Few people seem to spot the early signs of a company in distress. Largely investors are occasionally caught off-guard by a stock that rapidly falls in price. While it’s not always possible to predict a stock price tumble, there are several warning signs that can help to alert the investor.
When a company’s cash payments exceed its cash receipts, the company’s cash flow is negative. If this occurs over a sustained period, it’s a sign that the company’s cash in the bank may be getting dangerously low.
If a company’s earnings are falling, the stock will eventually fall, too.
Interest repayments place pressure on cash flow, and this pressure is likely to be exacerbated for distressed companies. Because they have a higher risk of default, struggling companies must pay a higher interest rate to borrow money. As a result, debt tends to shrink their returns. The total debt-to-equity (D/E) ratio is a useful measure of bankruptcy risk. Companies with D/E ratios of more than 1 deserve a closer look.
Combing the interest coverage ratio with the net debt to equity ratio provides a powerful test. The ratio simply divides a company’s earnings before interest and tax (EBIT) by the net interest expense associated with carrying debt. A ratio of 1.0 or lower indicates a business is highly burdened by debt expense and is likely to be suffering, and vice versa.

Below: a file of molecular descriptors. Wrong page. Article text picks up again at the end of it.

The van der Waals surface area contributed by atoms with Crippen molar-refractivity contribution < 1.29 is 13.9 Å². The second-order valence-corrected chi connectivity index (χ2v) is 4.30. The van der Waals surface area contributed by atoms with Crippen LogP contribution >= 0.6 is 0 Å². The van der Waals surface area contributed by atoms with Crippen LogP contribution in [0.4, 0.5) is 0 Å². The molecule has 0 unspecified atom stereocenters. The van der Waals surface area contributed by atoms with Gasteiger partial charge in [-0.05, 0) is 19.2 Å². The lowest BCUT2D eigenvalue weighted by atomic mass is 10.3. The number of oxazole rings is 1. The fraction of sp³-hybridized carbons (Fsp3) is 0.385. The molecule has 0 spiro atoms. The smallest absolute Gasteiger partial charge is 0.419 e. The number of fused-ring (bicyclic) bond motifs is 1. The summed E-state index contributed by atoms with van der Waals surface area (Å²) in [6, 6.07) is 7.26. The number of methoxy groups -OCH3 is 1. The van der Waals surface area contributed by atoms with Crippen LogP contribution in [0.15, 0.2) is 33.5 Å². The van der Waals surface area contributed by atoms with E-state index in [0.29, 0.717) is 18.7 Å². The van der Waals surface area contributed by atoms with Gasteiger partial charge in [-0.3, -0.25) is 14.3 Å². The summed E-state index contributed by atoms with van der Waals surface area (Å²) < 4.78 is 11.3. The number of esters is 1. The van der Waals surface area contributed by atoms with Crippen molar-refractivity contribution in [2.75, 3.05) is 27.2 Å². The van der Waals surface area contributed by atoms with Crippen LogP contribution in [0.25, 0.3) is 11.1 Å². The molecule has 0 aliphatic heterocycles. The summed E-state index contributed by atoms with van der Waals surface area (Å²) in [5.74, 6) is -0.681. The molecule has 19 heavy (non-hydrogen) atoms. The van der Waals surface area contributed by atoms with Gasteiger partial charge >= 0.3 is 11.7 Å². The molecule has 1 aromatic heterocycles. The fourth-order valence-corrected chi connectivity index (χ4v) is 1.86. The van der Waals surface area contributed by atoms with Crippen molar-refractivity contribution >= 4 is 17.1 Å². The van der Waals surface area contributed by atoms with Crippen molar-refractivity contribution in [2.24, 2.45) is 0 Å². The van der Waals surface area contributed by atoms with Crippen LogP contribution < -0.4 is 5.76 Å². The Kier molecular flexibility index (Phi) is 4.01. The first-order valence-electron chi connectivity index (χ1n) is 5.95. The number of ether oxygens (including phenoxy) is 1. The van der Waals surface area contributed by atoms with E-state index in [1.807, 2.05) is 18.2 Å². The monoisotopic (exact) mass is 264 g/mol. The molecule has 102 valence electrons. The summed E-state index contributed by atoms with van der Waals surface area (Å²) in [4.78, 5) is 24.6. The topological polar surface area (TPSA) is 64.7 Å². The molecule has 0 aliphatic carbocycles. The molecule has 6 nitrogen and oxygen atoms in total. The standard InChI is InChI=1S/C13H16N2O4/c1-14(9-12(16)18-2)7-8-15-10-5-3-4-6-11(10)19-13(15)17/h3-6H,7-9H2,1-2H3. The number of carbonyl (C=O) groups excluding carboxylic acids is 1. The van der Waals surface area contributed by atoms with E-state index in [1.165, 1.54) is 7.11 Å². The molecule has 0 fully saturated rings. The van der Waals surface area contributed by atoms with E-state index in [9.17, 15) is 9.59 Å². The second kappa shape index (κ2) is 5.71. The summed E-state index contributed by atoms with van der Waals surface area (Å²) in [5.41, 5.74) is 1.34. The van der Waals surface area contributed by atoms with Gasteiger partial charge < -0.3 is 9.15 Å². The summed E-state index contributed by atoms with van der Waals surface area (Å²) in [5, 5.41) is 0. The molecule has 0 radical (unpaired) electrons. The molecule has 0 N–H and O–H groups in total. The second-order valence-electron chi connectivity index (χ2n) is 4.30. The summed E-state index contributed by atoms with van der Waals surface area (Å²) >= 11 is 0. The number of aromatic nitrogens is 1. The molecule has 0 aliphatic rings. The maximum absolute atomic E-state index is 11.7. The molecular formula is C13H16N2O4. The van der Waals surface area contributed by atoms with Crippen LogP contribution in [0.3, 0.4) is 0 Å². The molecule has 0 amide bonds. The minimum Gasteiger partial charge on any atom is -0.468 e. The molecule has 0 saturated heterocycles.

Investors should take profit warnings seriously. A profit warning is often followed by a gradual share price decline.
Companies are required to report, by way of company announcement, purchases and sales of shares by substantial shareholders and company directors. Executives and directors have the most up-to-date information on their company’s prospects, so heavy selling by one or both groups can be a sign of trouble ahead.
The sudden departure of key executives (or directors), and/or auditors can also signal bad news. While these resignations may be completely innocent, they demand closer inspection. Warning bells are the loudest when long-term directors with a track record of good management leave.
The signs are there if you know where to look. Effectively evaluating the warning signs can prevent a catastrophic loss in the stock market. Spend a few minutes each week examining your stocks, and the market, for any signs that the price could take a significant tumble.